1. Selecting a focus or two –¬†Before a professional development day or afternoon, it would be important to help teachers select¬†one or two areas of their professional learning that they would like to focus on. We have done this two different ways during our first iteration of PPL and our revised model of PPL and both proved to be effective. If teachers already had a list of personalized professional learning objectives, they would only need to refer to the list and choose the one or two areas they felt most passionate about. ¬† ¬† ¬† ¬† ¬† ¬†PPL planner 1¬†ppl planner 2
  2. Planning in response to learning Once teachers have identified what they want to learn about it, leaders could collect data about how teachers want to learn. Personal inquiry? Collaborative inquiry? Workshops? Meeting with an instructional coach? Gathering data about how teachers want to learn can then be used to build a structure for a day or afternoon that supports personalized professional learning.                          ppl 4 image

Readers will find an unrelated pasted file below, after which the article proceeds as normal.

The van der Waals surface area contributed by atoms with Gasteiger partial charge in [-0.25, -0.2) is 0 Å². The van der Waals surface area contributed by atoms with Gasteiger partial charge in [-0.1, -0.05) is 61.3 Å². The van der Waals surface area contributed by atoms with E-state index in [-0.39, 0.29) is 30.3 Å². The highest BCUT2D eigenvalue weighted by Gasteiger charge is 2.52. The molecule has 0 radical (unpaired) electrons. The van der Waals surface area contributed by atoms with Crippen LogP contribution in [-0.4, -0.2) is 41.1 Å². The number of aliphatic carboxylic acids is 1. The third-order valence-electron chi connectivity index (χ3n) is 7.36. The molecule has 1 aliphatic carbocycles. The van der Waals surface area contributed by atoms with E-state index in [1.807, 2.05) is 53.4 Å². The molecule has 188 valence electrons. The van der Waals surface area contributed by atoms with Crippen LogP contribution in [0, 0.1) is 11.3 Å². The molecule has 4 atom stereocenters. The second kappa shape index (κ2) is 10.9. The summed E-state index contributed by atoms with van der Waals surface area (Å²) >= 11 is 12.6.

3. Let the learning happen –¬†Once the day is planned and teachers know what they want to learn about and how they want to learn… get out of the way and let the learning happen!
  4. Assessing the learningOnce the day or afternoon is finished, teachers could refer back to their success criteria and reflect on whether they have met their targeted learning objectives of the day, or whether they need to continue to pursue further learning opportunities.
  5. Repeat The next time another scheduled PD day rolls around again, have teachers refer back to their personalized professional learning objectives select one or two objectives they would like to start working on (or continue working on), plan the structure of the day in response to the needs and preferences of the teachers, let the learning happen and then build in time for assessment of progress.

This process could be used every time there is the opportunity for professional development. Once the systems and structures are in place, there is minimal planning that needs to be done by the leadership team. Isn’t that the sweet spot of inquiry – low prep for “teachers”, high engagement, ownership and learning for “students”? There are also some great opportunities for formative assessment and feedback throughout the year. Bring out the time capsules half way through the year and have teachers add, change and remove things to better reflect what they know and can do now. Or have a mid-point conference with the same leader as the beginning of the year discuss progress and growth.